Day four was riding through some dull roads in northern Italy and Jon seemed to take the wrong road a couple of times, causing much merriment in the group. The afternoon saw us riding a superb road, the SS45 south of Bobbio to Genoa. The temperature had begun to rise significantly the further south we road and by the time we had reach the Mediterranean, we were shedding layers of clothes. The evening saw too much drink being consumed and a late night meeting with the (friendly) local police, when Axel descending a steep cliff rather too quickly.
Heads were sore for the start of riding on day five, resulting in us leaving later than planned. With Charlie leading, we cracked on, and saw more and more Harley-Davidsons as we near our destination, St Tropez. Bikes were cleaned and an evening out saw another meeting with more local police. Apparently, they don’t like people walking over the top of the steel bridge arch beams. It was only about thirty feet up, so our group were not sure what the problem was! Ian looked sheepish as a policemen asked him (in a very condescending tone) “How old are you?”. “Too old” was the reply!
Day 6 we spend at the rally and in the picturesque town of St Tropez, drinking coffee at the front of the port, with our bikes parked right in front of us. “It doesn’t get much better than this” was heard more than once. The non-Harley riders in the group took advantage of H-D’s demonstration ride scheme and rode H-D’s for the first time. That evening we went to see Suzi Quatro play on the beach along with a few thousand bikers clad in the same black leather as Suzi. It was then that we noticed Pauls appalling lack of dancing skills, but he was enjoying himself.
Too early, but in order for some of our group to get back to work, we needed to leave St Tropez on day 7 and we rode some way back north into France.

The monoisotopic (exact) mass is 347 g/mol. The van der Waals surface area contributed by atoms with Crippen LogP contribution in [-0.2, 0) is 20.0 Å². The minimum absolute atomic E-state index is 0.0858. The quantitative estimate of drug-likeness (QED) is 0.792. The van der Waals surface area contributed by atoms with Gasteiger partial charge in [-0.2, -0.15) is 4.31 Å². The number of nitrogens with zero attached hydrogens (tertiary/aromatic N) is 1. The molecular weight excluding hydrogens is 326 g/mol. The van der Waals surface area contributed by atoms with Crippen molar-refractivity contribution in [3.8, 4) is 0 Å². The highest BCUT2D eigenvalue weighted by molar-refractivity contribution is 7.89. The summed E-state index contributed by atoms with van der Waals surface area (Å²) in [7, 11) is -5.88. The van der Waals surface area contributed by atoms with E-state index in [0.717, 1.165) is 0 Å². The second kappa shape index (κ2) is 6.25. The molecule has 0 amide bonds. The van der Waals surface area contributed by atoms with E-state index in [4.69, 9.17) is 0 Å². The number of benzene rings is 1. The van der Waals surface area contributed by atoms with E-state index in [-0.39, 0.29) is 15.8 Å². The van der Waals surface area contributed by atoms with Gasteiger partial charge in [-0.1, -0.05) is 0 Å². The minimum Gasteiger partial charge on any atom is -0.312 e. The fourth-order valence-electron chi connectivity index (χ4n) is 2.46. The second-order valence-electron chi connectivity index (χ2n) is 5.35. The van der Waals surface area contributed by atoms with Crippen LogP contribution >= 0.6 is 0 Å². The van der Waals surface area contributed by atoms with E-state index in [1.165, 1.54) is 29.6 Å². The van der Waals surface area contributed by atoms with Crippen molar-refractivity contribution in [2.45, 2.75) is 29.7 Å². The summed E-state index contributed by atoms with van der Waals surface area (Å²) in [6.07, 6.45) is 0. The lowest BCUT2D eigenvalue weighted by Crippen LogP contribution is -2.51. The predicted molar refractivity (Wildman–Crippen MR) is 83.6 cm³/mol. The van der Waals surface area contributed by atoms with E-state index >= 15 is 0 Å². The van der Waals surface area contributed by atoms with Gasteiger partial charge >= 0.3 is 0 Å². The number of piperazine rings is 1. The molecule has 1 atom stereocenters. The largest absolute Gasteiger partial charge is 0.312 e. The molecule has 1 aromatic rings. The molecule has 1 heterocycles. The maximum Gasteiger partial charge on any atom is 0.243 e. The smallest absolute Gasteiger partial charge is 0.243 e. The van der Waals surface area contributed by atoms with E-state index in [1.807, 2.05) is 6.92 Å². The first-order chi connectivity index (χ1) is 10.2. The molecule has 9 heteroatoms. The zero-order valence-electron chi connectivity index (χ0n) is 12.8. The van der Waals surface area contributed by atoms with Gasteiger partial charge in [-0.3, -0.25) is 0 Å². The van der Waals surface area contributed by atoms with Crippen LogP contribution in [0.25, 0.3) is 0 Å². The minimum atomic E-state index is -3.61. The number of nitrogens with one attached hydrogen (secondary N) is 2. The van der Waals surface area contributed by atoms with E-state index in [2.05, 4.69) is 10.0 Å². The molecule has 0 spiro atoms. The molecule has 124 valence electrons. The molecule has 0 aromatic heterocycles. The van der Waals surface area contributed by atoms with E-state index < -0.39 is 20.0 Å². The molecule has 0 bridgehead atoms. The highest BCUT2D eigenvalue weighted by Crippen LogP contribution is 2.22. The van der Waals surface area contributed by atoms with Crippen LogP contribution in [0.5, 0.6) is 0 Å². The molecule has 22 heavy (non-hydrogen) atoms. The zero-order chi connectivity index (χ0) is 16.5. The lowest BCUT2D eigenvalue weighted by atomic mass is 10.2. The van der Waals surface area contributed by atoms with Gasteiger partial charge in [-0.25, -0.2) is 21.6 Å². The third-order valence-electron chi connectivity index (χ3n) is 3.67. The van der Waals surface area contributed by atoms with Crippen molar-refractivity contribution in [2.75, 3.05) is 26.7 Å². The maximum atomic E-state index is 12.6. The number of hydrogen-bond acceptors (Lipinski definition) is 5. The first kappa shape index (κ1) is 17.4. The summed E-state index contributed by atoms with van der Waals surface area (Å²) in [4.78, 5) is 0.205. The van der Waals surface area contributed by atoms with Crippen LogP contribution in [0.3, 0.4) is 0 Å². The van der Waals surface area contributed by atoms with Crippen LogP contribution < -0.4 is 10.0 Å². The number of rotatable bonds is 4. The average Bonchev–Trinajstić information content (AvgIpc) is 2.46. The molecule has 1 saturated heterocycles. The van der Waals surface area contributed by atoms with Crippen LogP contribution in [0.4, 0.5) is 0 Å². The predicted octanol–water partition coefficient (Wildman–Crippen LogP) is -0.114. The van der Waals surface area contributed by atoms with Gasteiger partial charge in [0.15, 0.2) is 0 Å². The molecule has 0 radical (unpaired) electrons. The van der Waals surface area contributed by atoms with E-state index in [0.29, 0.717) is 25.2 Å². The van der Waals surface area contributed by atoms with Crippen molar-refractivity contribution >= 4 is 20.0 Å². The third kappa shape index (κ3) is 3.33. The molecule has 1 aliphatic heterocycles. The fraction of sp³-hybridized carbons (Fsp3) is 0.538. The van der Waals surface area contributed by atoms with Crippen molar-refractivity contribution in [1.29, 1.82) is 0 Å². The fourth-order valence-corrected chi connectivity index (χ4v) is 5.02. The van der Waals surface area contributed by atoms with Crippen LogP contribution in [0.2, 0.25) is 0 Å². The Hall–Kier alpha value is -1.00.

Day 8 saw us ride a long way through France to near Limoges, or at least most of us did. Jon had to get back quickly, so arranged to get his bike shipped back by truck while he flew. Paul had trouble with the bearings in the rear wheel of his bike and we had to leave him behind after making sure he would be collected by his recovery service. It was hard to leave Paul behind, but there was nothing else we could do to help him. We stayed the night at Harry’s Route 66 Hotel and bar.
Day 9 was the last day of the trip and we had quite a journey. Near Rouen, the motorway we were due to take was closed and we had trouble finding the next best alternative. We then headed cross country to find another good road, but the diversion we took was very slow. We missed the ferry we had booked, tried to get a train in the tunnel under the channel, but the trains were full until well into the night. We did manage to get on a later ferry and arrived home knackered.
Charlie and I rode a total of 2,674 miles.
It was an excellent trip, with many great roads ridden, friendships forged and memories made. Roll on next year!
I cannot claim credit for an of the pictures below, which were all taken by the others on the trip. The excellent video was made by Paul, a talented videographer.....
This blog was originally started to record a five month, 21000 mile tour of the US on my Harley-Davidson. I continue to use this blog to record my own motorcycling adventures, wherever they may be, along with my thoughts and opinions about motorcycling generally.
Having devoted most of my adult life to being a ‘company man’, the transition to the next phase of my life away from the construction industry was always going to include some challenges. Planning and then making my dream trip to explore America on my Harley-Davidson proved to be the ideal vehicle for clearing my mind of old ways of thinking and being. I rode 21,475 miles, in 27 US states in four-and-a-half months.
My motorcycling trips have continued, with journeys across much of Europe, New Zealand, North Africa and Cuba.
A few years ago, I set up and now run Tour1, which takes riders on Harley-Davidson Authorised tours across Europe. See www.tour1.co.uk.
I live just north of London in the UK.
Please note all photographs on this blog are copyrighted. Do not copy or use, in whole or in part, any image from this blog either in its original form or altered in any way. If you do want to use one of the photographs, then you must ask first and I will almost certainly say yes! Thanks for your understanding.
US Tour - My Favourites Places I Went To....
It is difficult to choose, but here is my list of the highlights of my US tour, in the order I saw them in....